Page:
Mastering the physics of racing cars

Andre Marziali

Director of Engineering Physics and Professor of Physics and Astronomy, Andre Marziali, has his eye on breaking a speed record at the Knox Mountain Hill Climb in Kelowna this May. As the longest, annually-running paved hill climb in North America, the event attracts top race car drivers from throughout the Pacific Northwest.

Andre already won the race back in 2018 and holds the speed record in the SP4 class (production cars with a limited number of modifications) since 2014. But he has something many other racers don’t – engineering and physics expertise — which he is putting to use to make improvements to his car. So now he is in a new class and only seven-tenths of a second behind that record.

“I lightened my car by changing a lot of its structure to carbon fibre and replacing the windows with plastic,” Andre explains. “But once I did that, I had to move to GTO class – the fastest of the production car classes. If I take that record, I’ll be the fastest ‘door slammer’ (production cars have doors) ever up the hill.”

Andre’s racing career has its roots here at UBC. While he has been fixing cars since he was a teenager, he hadn’t actually thought about racing them until he met students in the UBC Sport Car Club at Club Days in 2005.

“I had no idea that you could get into racing cheaply until I met them,” he said. “I had just bought a BMW M3 that I was fixing up, and they taught me that for just 50 bucks, I was able to bring the car out and learn to race it!”

Andre continues to be involved with the club today, teaching Autocross 101 to its members a couple of times per year and helping to write the club’s timing software. His daughter Jenny – a first-year UBC Engineering student — has also caught the racing bug, and is now the club’s co-president.

Andre is an alumnus of the same program he directs today. He received his BASc in Engineering Physics from UBC in 1989, before heading to Stanford University to do his PhD in Physics.

His connection to the UBC community has also given him the opportunity to take his passion for car racing to the international stage. Another Engineering Physics alumnus, Doug Dean, read that Andre raced cars in a UBC publication and contacted him.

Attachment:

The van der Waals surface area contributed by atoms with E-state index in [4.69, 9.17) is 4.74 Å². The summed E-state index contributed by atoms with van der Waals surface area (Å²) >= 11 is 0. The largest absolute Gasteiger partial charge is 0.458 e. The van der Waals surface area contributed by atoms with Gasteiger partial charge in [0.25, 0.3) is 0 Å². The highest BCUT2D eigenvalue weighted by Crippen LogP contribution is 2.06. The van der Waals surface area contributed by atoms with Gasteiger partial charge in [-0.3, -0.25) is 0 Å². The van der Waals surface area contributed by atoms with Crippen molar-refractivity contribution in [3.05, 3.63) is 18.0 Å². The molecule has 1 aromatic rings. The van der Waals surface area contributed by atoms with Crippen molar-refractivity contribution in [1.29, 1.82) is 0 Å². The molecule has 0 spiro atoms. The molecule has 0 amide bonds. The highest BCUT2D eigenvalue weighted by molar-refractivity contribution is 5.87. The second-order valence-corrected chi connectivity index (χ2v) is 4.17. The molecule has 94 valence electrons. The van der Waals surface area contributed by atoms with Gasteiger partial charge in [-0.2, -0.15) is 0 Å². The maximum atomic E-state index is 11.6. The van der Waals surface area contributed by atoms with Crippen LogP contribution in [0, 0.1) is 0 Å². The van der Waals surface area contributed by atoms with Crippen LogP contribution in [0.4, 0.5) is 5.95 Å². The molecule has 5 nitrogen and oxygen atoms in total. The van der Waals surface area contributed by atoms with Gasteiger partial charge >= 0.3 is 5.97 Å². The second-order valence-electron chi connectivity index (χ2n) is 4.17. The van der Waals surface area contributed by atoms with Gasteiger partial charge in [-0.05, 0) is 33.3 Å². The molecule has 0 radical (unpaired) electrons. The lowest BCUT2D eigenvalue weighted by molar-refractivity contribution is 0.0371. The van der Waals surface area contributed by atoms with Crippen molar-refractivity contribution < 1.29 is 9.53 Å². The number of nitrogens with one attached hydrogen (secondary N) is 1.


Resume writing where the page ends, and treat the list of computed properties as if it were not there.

“Doug and his wife race Ferraris on Formula 1 tracks,” explains Andre. “He offered me the opportunity to race his Ferrari 488 Challenge car, and of course I said yes. I raced his car on two tracks in Italy, one in France, and this year raced it at the historic Monza track near Milan. I have also had a few discussions with his race team to see if there are opportunities for me to apply physics and engineering principles to improve their performance.”

The professor-turned-racing driver says that his physics expertise definitely gives him a leg up in modifying cars; “Application of physics is not as common in the grass-roots racing community as it would be in professional racing. This allows substantial opportunity for gaining an advantage in events like the Knox Hillclimb, by utilizing an understanding of physics in car setup and design.”

Andre is eager to share his expertise and perspective on this topic. He created a three-hour lecture on the physics of racing, which is up on YouTube, and is in the process of building a lecture series on the topic for UBC students. If he can develop it enough, he says he might even make it into a full course.

After May’s race in Kelowna, Andre will be applying his knowledge in new ways. He will build an electric or hybrid car from the ground up and try and take the long-held record for custom-built cars.

For now, though, his eye is on that hill. “It’s terrifying, but in a good way,” he says. “Going 200 kilometers per hour into turns is intense!”

 

Originally featured at faculty-staff.ubc.ca/2020/03/02/mastering-the-physics-of-racing-cars.

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